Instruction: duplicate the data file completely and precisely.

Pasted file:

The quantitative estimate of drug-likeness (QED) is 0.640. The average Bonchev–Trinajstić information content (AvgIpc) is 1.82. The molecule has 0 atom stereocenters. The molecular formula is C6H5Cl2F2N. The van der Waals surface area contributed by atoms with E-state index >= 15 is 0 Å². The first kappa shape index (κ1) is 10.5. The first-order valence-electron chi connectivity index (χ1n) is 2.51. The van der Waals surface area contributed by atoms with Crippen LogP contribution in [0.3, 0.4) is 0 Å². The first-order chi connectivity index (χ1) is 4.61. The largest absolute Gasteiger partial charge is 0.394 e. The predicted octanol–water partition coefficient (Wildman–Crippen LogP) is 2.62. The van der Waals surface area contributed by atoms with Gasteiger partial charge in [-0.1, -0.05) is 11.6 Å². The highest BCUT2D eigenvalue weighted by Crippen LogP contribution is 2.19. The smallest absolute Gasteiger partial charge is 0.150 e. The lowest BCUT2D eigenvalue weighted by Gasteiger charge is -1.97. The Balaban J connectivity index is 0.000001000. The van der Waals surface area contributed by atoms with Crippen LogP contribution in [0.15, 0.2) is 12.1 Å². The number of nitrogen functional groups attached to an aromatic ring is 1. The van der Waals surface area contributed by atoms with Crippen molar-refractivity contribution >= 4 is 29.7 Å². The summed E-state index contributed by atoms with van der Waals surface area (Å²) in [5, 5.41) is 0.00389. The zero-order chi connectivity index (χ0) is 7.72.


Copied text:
The quantitative estimate of drug-likeness (QED) is 0.640. The average Bonchev–Trinajstić information content (AvgIpc) is 1.82. The molecule has 0 atom stereocenters. The molecular formula is C6H5Cl2F2N. The van der Waals surface area contributed by atoms with E-state index >= 15 is 0 Å². The first kappa shape index (κ1) is 10.5. The first-order valence-electron chi connectivity index (χ1n) is 2.51. The van der Waals surface area contributed by atoms with Crippen LogP contribution in [0.3, 0.4) is 0 Å². The first-order chi connectivity index (χ1) is 4.61. The largest absolute Gasteiger partial charge is 0.394 e. The predicted octanol–water partition coefficient (Wildman–Crippen LogP) is 2.62. The van der Waals surface area contributed by atoms with Gasteiger partial charge in [-0.1, -0.05) is 11.6 Å². The highest BCUT2D eigenvalue weighted by Crippen LogP contribution is 2.19. The smallest absolute Gasteiger partial charge is 0.150 e. The lowest BCUT2D eigenvalue weighted by Gasteiger charge is -1.97. The Balaban J connectivity index is 0.000001000. The van der Waals surface area contributed by atoms with Crippen LogP contribution in [0.15, 0.2) is 12.1 Å². The number of nitrogen functional groups attached to an aromatic ring is 1. The van der Waals surface area contributed by atoms with Crippen molar-refractivity contribution >= 4 is 29.7 Å². The summed E-state index contributed by atoms with van der Waals surface area (Å²) in [5, 5.41) is 0.00389. The zero-order chi connectivity index (χ0) is 7.72.